As college dance programs across the country begin to reevaluate and decolonize their curriculums, another part of the college dance experience requires the same attention: the audition process.
A dance program that equally prioritizes Western European and diaspora dance forms, for example, but still asks dancers to learn only ballet and classic modern phrase-work at an audition, isn’t offering potential students accurate expectations—or giving them a fair assessment.
The Pennsylvania Dance Education Organization recently held a webinar to discuss equitable processes for dance auditions and admissions, with The Ohio State University faculty member Dr. Nyama McCarthy-Brown and dance educator, scholar and consultant Dr. Takiyah Nur Amin as presenters. Here are four of their ideas that you can implement in your college’s audition and admission process.
Use backwards planning to determine what to include in your audition.
Amin encourages college educators to use their program’s learning outcomes to shape their auditions, rather than defaulting to older audition structures that typically ask auditionees to take only abbreviated ballet and modern classes.
“What do you want students to exit your program with, and how do you assess their readiness?” she asks. “You will hear faculty complain about students who come into their program not interested in community and collaboration. You didn’t tell them they had to do that!” Including an onsite writing sample, a group problem-solving exercise or even a short discussion with auditionees could allow you to assess their collaborative abilities.
Rethinking the content of your audition from a backwards-planning perspective will also give you the opportunity to reexamine what your program prioritizes. “Are you only auditioning to watch young people demonstrate proficiency in Western or historically privileged forms?” asks Amin. “And in so doing, are you not reinscribing hierarchies?”
Other alternative audition material might include exercises that assess students’ spatial awareness, for example, or their ability to generate movement or lead their peers. “Those are all skills that are necessary to have a life in the field but often don’t show up in the processes we use to assess our students,” Amin points out.
Revisit your recruitment practices.
Develop a relationship with the admissions team at your school, advises Amin. They’ll be able to provide you with important data—the average GPA or ACT score for an incoming first-year, for example—that can direct and drive your recruitment practices. “Dance departments need some sense of who is coming to their school,” she says, in order to shape dance recruitment materials for admissions offices to share with potential and accepted students—especially those who might spend their first years as undeclared majors. “Dance departments need to reach out and say, ‘Dance is a thing you can study here,’” says Amin.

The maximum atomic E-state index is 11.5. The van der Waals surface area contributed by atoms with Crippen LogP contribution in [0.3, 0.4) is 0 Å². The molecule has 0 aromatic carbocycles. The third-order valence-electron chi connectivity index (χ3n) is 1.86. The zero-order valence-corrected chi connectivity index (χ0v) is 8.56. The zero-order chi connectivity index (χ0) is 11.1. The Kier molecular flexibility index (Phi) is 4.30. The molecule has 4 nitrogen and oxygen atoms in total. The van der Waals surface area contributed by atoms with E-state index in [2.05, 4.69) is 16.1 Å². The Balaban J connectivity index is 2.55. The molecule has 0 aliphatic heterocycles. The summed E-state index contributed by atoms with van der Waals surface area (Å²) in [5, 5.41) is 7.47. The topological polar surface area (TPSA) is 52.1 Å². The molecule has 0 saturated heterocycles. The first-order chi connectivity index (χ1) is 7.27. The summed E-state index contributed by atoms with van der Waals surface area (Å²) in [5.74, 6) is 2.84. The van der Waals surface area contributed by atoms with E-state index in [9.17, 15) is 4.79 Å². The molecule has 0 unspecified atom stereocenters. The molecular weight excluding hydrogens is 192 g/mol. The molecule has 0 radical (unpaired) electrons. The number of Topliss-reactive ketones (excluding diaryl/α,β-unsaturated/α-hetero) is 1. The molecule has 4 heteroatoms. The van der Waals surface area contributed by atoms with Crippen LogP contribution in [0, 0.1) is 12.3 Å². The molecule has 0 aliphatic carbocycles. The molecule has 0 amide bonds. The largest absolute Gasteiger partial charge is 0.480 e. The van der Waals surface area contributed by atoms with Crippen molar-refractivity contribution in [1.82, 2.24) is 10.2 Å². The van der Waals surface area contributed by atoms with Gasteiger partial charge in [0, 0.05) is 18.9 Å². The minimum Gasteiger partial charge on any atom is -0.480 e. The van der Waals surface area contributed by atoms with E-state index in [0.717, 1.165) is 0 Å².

Look beyond the low-hanging fruit, too, when it comes to regional canvassing. “Who knows that your program exists?” asks Amin. “Is it only the two performing arts schools you send materials to that are within 90 minutes of your campus? What about public access television or community programs? Who do you invite in to tour your facilities? If you want to have a relationship, it has to be cultivated.”
Make your virtual auditions equitable and inclusive too.
Amin believes that virtual auditions can create their own barriers for potential students, particularly if auditionees feel pressured to rent studio space for the audition. “People will assume the aesthetics of their space will matter in ways they shouldn’t,” she says. “Make sure you tell them, ‘It’s OK if you film this in your kitchen or backyard. We’re looking at you, not your living room.’”
Rather than requiring auditionees to learn a phrase during a virtual audition, you might try sending them the phrase ahead of the audition itself, as OSU did this year. That way, students can learn it at their own pace and on their own time, without having to figure out how to adapt it to their space on the fly.
At OSU’s virtual audition this year, students learned phrases for African dance, ballet and contemporary, and were also asked to share something they’d created. “We suggested that they could edit a film, or choreograph, or sing a song, or play an instrument, or write a poem—they could express themselves in whatever creative modality they wanted,” she says. “Their responses were varied, and it gave them opportunities to shine.”
Eliminate auditions altogether.
Amin encourages dance programs to consider doing away with an audition altogether. “I don’t know that we need to be auditioning people for access to high education,” she says. “I’m a much bigger fan of letting people come in and provisionally declare dance as their major, and then placing them in classes at appropriate levels when they come in, allowing them to move through a program and thrive, or choose a new program that’s better for them.”
After all, a dance degree is no longer a field-specific path for an undergraduate. “You have BFA graduates who work at the bank!” says Amin. “Students will have to live in a world that’s increasingly complex and nuanced, and dance is uniquely positioned to help them develop those skills.”